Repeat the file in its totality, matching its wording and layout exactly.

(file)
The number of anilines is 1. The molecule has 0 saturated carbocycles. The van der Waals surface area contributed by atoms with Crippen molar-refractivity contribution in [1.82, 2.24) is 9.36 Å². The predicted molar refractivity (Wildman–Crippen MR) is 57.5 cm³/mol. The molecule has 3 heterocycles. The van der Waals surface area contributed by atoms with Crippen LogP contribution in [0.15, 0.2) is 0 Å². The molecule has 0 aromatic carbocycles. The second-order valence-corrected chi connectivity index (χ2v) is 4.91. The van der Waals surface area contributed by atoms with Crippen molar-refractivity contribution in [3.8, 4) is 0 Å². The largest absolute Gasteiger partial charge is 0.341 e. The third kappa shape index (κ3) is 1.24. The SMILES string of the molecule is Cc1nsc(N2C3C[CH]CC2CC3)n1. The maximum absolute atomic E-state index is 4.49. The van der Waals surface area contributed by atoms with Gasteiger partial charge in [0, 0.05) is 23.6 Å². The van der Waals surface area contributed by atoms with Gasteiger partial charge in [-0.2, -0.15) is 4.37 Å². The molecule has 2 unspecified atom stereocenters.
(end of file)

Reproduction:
The number of anilines is 1. The molecule has 0 saturated carbocycles. The van der Waals surface area contributed by atoms with Crippen molar-refractivity contribution in [1.82, 2.24) is 9.36 Å². The predicted molar refractivity (Wildman–Crippen MR) is 57.5 cm³/mol. The molecule has 3 heterocycles. The van der Waals surface area contributed by atoms with Crippen LogP contribution in [0.15, 0.2) is 0 Å². The molecule has 0 aromatic carbocycles. The second-order valence-corrected chi connectivity index (χ2v) is 4.91. The van der Waals surface area contributed by atoms with Crippen molar-refractivity contribution in [3.8, 4) is 0 Å². The largest absolute Gasteiger partial charge is 0.341 e. The third kappa shape index (κ3) is 1.24. The SMILES string of the molecule is Cc1nsc(N2C3C[CH]CC2CC3)n1. The maximum absolute atomic E-state index is 4.49. The van der Waals surface area contributed by atoms with Gasteiger partial charge in [0, 0.05) is 23.6 Å². The van der Waals surface area contributed by atoms with Gasteiger partial charge in [-0.2, -0.15) is 4.37 Å². The molecule has 2 unspecified atom stereocenters.